Part 1: Introduction 1-Archaeology at the Margins: Exploring the Late Paleolithic to Neolithic Transition in China's Arid West (David B. Madsen, Chen Fa-Hu, and Gao Xing) Part 2: Climate Change 2-Responses of Chinese Desert Lakes to Climate Instability During the Past 45,000 Years. (Bernd Wünnemann, Kai Hartmann, Manon Janssen, and Zhang Hucai Zhang) 3-Post-glacial Climate Variability and Drought Events in the Monsoon Transition Zone of Western China (Chen Fa-Hu, Cheng Bo, Zhao Hui, Fan Yu-Xin, David B. Madsen, and Jin Ming) 4-Vegetation Evolution in Arid China During Marine Isotope Stages 3 and 2 (~65-11 ka) (Ulrike Herzschuh and Liu Xingqi) 5-Holocene Vegetation and Climate Changes from Fossil Pollen Records in Arid and Semi-arid China (Zhao Yan, Yu Zicheng, Chen Fa-Hu, and An Chengbang) Part 3: Theoretical Perspectives 6-Variation in Late Quaternary Central Asian Climates and the Nature of Human Response (David B. Madsen and Robert G. Elston) 7-The transition to Agriculture in Northwestern China (Robert L. Bettinger, Loukas Barton, Peter J. Richerson, Robert Boyd, Wang Hui, and Choi Won) Part 4: Regional and Chronological Perspectives 8-Late Pleistocene Climate Change and Paleolithic Cultural Evolution in Northern China: Implications from the Last Glacial Maximum (Loukas Barton, P. Jeffery Brantingham, and Ji Duxue) 9-A Short Chronology for the Peopling of the Tibetan Plateau (P. Jeffrey Brantingham, Gao Xing, John W. Olsen, Ma Haizhou, David Rhode, Zhang Haiying, and David B. Madsen) 10--Modeling the Neolithic on the Tibetan Plateau (Mark S. Aldenderfer) 11-Zooarchaeological Evidence for Animal Domestication in Northwest China (Rowan K. Flad, Yuan Jing, and Li Shuicheng) 12-Yaks, Yak dung, and Prehistoric Human Habitation of the Tibetan Plateau (David Rhode, David B. Madsen, P. Jeffrey Brantingham, and Tsultrim Dargye) Part 5: Summary and Integration 13-Changing Views of late Quaternary Human Adaptation in Arid China (David B. Madsen, Chen Fa-Hu, and Gao Xing)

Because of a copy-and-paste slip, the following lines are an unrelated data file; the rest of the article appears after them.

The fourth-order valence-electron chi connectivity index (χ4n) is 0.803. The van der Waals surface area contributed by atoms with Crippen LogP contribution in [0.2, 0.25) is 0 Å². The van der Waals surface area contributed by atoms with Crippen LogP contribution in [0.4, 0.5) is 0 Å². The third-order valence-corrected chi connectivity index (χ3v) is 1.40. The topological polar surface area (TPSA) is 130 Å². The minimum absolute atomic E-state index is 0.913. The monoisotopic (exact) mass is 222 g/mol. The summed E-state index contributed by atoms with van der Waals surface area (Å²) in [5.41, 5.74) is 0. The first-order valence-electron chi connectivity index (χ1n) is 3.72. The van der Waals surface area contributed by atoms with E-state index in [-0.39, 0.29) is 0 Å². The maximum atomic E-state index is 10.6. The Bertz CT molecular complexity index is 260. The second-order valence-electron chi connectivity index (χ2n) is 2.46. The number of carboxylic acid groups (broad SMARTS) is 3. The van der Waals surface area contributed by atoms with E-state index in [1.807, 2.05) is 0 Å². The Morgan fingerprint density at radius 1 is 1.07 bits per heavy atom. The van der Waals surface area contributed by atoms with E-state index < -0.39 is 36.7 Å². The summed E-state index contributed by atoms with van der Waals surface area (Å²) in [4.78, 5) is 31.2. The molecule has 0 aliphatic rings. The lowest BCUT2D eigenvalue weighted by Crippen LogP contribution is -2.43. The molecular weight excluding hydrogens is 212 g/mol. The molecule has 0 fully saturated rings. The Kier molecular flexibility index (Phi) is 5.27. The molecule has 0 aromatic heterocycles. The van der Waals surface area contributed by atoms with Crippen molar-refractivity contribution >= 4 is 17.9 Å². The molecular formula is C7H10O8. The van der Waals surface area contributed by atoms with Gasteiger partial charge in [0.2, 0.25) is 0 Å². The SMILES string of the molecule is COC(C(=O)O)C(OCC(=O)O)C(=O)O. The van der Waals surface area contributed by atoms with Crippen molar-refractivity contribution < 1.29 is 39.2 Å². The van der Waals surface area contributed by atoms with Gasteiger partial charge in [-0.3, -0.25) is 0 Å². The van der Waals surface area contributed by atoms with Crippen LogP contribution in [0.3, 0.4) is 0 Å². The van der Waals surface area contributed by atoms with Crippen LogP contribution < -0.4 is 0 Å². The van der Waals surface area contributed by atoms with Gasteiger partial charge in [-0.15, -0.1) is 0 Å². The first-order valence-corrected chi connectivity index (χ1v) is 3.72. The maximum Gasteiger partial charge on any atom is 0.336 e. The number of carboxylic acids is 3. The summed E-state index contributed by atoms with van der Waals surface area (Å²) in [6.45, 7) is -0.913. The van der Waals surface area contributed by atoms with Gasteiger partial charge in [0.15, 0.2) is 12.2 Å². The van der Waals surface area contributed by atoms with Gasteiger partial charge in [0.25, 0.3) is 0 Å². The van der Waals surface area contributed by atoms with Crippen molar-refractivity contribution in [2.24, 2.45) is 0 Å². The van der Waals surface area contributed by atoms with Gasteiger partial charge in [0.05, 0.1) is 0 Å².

Due to political pressures, prior to the 1990s little was known about the nature of human foraging adaptations in the deserts, grasslands, and mountains of north western China during the last glacial period. Even less was known about the transition to agriculture that followed. Now open to foreign visitation, there is now an increasing understanding of the foraging strategies which led both to the development of millet agriculture and to the utilization of the extreme environments of the Tibetan Plateau. This text explores the transition from the foraging societies of the Late Paleolithic to the emergence of settled farming societies and the emergent pastoralism of the middle Neolithic striving to help answer the diverse and numerous questions of this critical transitional period.
- Examines the transition from foraging societies of the Late Paleolithic to the emergence of settled farming societies and the emergent pastoralism of the middle Neolithic
- Explores explanatory models for the links between climate change and cultural change that may have influenced the development of millet agriculture
- Reviews the relationship between climate change and population expansions and contraditions during the late Quaternary
Archeologists, human geographers, anthropologists, paleoclimatologists in archaeological institutes and those conducting research for natural history museums.
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- © Elsevier Science 2007
- 10th May 2007
- Elsevier Science
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- Hardcover ISBN:
University of Texas, Austin TX, USA
Lanzhou University, China
Chinese Academy of Science, Beijing, China